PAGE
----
Proposed Resolution to be adopted at the 6th General Assembly of the Roundtable on Sustainable Palm Oil 4th November 2009
A moratorium on land clearance in the Bukit Tigapuluh Ecosystem
Submitted by: Sumatran Orangutan Society
The Bukit Tigapuluh Ecosystem is one of the most important conservation areas in Sumatra. The Bukit Tigapuluh National Park (BTNP) is located within this ecosystem and is surrounded by a buffer zone of forests containing many high conservation values. The BTNP contains over 1,500 species of flora, 59 species of mammals, 193 species of birds, and 97 species of fish. The great majority of these species are found throughout the wider ecosystem area, and indeed many are found in greater densities outside the boundary of the national park than within the protected area.
The Bukit Tigapuluh Ecosystem is also the site of the only successful Sumatran orangutan reintroduction programme and constitutes the largest orangutan habitat outside the Leuser Ecosystem in northern Sumatra. Over 100 orangutans have been reintroduced to the Bukit Tigapuluh forests, and the great majority of these individuals use the forest outside the national park as their core habitat area, as shown in Figure 1. The forests of the Bukit Tigapuluh Ecosystem could support a population of over 500 orangutans, and could therefore provide a refuge for a viable population of this critically endangered species.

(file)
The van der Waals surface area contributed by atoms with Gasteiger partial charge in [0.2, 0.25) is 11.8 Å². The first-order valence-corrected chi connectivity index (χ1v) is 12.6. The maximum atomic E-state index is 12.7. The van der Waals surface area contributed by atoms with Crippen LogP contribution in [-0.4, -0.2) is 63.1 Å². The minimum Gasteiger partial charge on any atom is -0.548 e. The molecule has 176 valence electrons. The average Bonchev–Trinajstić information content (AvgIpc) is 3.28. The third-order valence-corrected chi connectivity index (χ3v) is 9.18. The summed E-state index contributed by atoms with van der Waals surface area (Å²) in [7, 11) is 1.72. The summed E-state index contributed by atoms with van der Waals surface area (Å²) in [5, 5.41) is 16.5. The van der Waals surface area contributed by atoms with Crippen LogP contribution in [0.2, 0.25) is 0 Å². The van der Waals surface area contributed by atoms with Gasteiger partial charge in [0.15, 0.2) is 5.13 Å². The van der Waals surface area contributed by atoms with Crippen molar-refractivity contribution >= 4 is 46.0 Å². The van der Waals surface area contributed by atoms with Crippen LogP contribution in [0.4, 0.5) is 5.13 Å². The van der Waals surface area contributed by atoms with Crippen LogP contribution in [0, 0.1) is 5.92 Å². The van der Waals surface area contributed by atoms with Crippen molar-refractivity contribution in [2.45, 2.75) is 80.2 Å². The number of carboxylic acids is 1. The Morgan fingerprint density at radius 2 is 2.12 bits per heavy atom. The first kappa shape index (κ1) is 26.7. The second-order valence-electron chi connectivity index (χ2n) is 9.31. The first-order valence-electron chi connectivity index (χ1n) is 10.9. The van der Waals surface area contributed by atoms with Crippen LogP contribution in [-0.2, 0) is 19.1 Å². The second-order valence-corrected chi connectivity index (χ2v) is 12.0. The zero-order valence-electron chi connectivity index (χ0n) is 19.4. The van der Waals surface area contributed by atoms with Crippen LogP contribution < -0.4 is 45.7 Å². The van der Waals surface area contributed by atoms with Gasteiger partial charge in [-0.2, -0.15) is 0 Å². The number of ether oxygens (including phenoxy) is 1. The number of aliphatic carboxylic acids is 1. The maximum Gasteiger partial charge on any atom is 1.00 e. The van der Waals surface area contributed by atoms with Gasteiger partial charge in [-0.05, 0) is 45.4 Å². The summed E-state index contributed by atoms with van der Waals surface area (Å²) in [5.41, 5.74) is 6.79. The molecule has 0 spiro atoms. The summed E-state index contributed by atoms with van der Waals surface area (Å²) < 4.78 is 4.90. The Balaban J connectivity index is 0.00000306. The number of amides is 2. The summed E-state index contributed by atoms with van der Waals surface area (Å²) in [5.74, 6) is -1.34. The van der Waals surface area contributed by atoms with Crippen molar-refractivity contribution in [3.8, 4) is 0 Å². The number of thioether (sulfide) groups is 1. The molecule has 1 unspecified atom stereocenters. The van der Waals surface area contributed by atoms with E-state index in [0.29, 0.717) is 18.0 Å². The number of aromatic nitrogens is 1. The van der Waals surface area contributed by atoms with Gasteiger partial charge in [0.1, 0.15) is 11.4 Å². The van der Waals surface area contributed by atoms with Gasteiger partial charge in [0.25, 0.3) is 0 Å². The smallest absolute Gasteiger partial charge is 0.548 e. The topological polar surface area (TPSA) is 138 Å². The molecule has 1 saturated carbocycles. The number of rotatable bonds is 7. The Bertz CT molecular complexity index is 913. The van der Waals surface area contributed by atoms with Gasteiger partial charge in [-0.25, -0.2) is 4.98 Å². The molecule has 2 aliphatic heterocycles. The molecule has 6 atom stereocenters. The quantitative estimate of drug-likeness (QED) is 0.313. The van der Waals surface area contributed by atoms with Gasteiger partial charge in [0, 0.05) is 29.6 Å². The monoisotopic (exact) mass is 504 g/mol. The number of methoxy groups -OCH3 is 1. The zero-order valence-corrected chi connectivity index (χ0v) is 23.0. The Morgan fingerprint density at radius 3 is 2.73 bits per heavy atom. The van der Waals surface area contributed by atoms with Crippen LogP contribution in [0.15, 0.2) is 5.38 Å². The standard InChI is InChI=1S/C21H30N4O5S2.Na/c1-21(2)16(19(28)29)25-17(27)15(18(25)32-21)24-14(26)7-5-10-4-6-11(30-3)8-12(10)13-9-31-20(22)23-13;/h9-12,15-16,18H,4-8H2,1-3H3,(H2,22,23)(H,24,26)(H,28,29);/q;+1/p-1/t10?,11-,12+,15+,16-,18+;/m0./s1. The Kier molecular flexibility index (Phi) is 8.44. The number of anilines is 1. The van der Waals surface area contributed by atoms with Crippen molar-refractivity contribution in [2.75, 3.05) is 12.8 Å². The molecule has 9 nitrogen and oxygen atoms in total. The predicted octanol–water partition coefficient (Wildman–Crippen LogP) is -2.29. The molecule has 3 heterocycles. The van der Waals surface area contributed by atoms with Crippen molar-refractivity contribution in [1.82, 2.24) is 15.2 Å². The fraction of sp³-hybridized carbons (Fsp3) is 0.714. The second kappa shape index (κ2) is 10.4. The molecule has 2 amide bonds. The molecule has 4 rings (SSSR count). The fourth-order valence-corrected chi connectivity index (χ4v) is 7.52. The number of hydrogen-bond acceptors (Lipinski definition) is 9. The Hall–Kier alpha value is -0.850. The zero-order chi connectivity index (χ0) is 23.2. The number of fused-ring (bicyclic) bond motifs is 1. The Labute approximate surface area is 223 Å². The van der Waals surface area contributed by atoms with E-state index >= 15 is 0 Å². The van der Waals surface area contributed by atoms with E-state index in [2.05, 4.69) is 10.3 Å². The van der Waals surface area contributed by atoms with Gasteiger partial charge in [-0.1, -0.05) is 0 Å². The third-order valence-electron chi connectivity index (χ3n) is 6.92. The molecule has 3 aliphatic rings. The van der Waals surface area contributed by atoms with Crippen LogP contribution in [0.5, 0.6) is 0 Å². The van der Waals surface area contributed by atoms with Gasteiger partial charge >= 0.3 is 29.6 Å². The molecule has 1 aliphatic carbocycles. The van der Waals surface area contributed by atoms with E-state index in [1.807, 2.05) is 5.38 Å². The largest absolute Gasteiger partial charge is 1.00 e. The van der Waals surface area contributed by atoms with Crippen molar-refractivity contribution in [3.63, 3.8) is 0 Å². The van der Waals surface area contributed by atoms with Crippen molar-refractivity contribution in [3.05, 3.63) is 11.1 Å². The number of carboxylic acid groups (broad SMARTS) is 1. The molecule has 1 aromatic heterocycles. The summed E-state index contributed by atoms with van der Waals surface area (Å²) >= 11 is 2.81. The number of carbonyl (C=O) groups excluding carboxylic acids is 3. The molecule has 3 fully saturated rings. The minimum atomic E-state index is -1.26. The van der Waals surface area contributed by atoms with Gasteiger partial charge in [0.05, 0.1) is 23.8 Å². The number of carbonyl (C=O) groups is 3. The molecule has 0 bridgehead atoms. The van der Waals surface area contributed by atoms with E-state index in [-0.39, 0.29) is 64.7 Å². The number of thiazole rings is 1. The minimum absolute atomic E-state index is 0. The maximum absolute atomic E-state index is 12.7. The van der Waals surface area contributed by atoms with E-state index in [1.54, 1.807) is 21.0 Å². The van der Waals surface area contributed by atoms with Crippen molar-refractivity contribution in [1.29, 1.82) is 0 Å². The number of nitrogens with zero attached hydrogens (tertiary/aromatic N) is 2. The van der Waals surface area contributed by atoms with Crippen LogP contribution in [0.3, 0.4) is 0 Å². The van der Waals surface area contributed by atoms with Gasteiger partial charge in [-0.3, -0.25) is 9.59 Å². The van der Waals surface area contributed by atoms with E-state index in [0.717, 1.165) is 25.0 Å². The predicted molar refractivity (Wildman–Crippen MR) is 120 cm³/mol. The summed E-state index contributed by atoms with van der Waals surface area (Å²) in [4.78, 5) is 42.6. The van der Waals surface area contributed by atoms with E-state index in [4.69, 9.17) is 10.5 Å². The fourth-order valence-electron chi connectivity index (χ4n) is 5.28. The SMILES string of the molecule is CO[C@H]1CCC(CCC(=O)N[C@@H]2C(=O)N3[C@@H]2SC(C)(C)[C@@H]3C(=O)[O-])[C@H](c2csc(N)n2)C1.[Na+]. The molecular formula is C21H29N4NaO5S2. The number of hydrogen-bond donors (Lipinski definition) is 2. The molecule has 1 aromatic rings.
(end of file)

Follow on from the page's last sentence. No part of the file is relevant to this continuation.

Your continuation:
The Bukit Tigapuluh Ecosystem is also an important habitat for other critically endangered species, including the Sumatran elephant and the Sumatran tiger. Three indigenous tribes are known to live in the Bukit Tigapuluh National Park and surrounding area: the Talang Mamak, Melayu Tua and Kubu/Orang Rimba, who all rely on the forest area for their livelihoods and traditional way of life.
The forest landscape includes approximately 450,000 ha of healthy and contiguous natural forest, only 29% of which is protected within the Bukit Tigapuluh National Park. Over 300,000 ha of land beyond the national park boundary is classified as ex-HPH concessions, around 180,000 ha of which is still forested. These areas contain high biodiversity values, confirmed during extensive surveys by multiple stakeholders.
In view of the significance and the high conservation value of this area, it is necessary to ensure the integrity of the entire ecosystem in order to support viable populations of key species. The maintenance of High Conservation Values is a cornerstone of the RSPO standard for sustainability. We therefore call on the 6th General Assembly of the Roundtable on Sustainable Palm Oil, on 4th November 2009, to resolve that:
1) The forest landscape identified in Figure 1 be officially recognised as the Bukit Tigapuluh Ecosystem, and therefore as an area containing high conservation values.
2) 2) Any RSPO member involved in land to be contravening the principle of maintaining high conservation values. Evidence that any clearance in the Bukit Tigapuluh Ecosystem will be found member is involved in such activities will result in that member being expelled from the RSPO.
Contact for further information and detailed maps: Helen Buckland, UK Director, Sumatran Orangutan Society: Helen@orangutans-sos.org
Figure 1. Wildlife Distribution in the Bukit Tigapuluh National Park and Bukit Tigapuluh Ecosystem, and locations of new proposed concessions
Head of Division
Social and Environmental Risk Mitigation Initiatives
Sawit Watch, Association
Jl. Sempur Kaler No. 28